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Why Singapore wants to bring expatriates back to the country

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Posted April 02, 2020 12:04:52 Singapore is considering a controversial plan to repatriate expatriate tax filers from Hong Kong and Macau, a move that would be the biggest tax overhaul in the country’s history.

The move is likely to spark anger among the wealthy expatriating Chinese who have been living in Singapore for decades.

They say they will take their case to court.

The plan has been under discussion since May, and the Finance Ministry said on Monday it is reviewing the proposal.

Singapore has been on high alert since China imposed its first round of “anti-terror” measures last week, including the arrest of a senior Chinese government official suspected of being behind a series of computer attacks on Chinese websites.

The Finance Ministry had previously been considering whether to allow Chinese residents to bring their business and personal assets to the city, and in May, it gave the green light to such a move.

However, the Finance Department said the decision on Monday would be based on Singapore’s national security concerns.

“The Finance Department will consider the merits of such a plan based on the national security situation, and on the interests of Singaporeans and their businesses,” the department said in a statement.

It added that the Finance department was in the process of discussing with the Government on whether it should approve the plan or reject it.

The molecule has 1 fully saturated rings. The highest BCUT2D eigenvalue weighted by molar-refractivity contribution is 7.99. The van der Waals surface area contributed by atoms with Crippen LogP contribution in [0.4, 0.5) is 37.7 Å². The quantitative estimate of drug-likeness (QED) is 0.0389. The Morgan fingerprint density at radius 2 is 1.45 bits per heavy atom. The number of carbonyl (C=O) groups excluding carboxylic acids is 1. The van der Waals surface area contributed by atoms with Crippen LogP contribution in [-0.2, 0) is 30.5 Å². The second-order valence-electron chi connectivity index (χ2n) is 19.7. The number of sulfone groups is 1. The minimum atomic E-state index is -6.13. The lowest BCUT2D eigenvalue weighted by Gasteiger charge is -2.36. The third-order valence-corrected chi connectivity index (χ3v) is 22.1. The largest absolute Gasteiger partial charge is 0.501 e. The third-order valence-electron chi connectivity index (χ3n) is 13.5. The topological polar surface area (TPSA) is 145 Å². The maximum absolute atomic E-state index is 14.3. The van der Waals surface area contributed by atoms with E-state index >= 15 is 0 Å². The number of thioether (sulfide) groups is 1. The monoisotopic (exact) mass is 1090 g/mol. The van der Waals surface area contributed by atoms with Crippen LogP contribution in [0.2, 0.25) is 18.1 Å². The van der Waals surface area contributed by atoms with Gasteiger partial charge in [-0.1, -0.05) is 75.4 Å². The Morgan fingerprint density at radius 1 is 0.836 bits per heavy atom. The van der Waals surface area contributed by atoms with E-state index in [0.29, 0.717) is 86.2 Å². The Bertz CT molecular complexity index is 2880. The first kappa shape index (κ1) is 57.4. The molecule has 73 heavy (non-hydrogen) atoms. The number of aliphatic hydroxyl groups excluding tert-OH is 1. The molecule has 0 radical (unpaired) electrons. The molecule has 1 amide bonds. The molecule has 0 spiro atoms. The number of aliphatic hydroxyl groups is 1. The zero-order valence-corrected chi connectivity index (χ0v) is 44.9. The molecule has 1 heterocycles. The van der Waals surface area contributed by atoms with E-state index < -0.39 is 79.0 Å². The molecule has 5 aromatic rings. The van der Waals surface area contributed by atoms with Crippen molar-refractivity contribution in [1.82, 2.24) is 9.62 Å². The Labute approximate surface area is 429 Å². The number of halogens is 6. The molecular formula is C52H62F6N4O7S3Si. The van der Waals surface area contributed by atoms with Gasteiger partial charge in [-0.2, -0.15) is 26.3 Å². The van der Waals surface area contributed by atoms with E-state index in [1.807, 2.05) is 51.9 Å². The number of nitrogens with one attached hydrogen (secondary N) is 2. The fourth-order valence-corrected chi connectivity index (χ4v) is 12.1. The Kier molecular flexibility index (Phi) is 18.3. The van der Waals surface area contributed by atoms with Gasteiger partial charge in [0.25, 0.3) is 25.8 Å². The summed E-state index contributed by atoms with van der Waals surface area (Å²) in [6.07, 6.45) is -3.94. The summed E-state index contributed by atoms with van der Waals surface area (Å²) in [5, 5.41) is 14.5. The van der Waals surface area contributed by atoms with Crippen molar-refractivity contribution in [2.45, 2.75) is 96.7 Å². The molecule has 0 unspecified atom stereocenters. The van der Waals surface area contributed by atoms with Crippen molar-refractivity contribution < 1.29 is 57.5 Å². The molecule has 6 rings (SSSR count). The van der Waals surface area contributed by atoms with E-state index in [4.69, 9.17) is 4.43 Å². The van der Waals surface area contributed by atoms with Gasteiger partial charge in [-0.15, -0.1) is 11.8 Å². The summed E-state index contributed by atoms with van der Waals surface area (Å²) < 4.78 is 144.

This is the first time in Singapore’s history that the country has asked the government to approve a repatriation tax scheme.

Some business owners say they have been told the plan is unlikely to succeed and will only cause problems for their businesses.

Hong Kong resident Wang Jingping said it was unfair to send the business of Hong Kong residents back to Hong Kong.

“It’s too early to decide, but we are still waiting for a decision from the Finance Minister,” he told The Straits Times.

“I think they should consider a change of course.

This is a good idea, but there are other ways to bring people back to their home country.”

Macau resident Lee Weiying, who has a Hong Kong-based IT company, said his company would not be able to comply with the plan if Singapore was not to agree to it.

“The expatriated business owners are going to be a big hit, they will lose their jobs and their company,” he said.

He said the government had failed to respond adequately to his company’s request for a repatriated tax rate increase, and that it would be unfair to take them away from their families.

Other business owners have voiced similar concerns.

“If it is to be approved, it will create a huge headache for our companies,” said Lee.

On Sunday, Hong Kong businesses in the city also held protests, demanding that Singapore adopt the plan.

As of Tuesday morning, about 200,000 Hong Kong companies had signed a petition to urge the government not to approve the repatriation plan, with about 100,000 people signing it.

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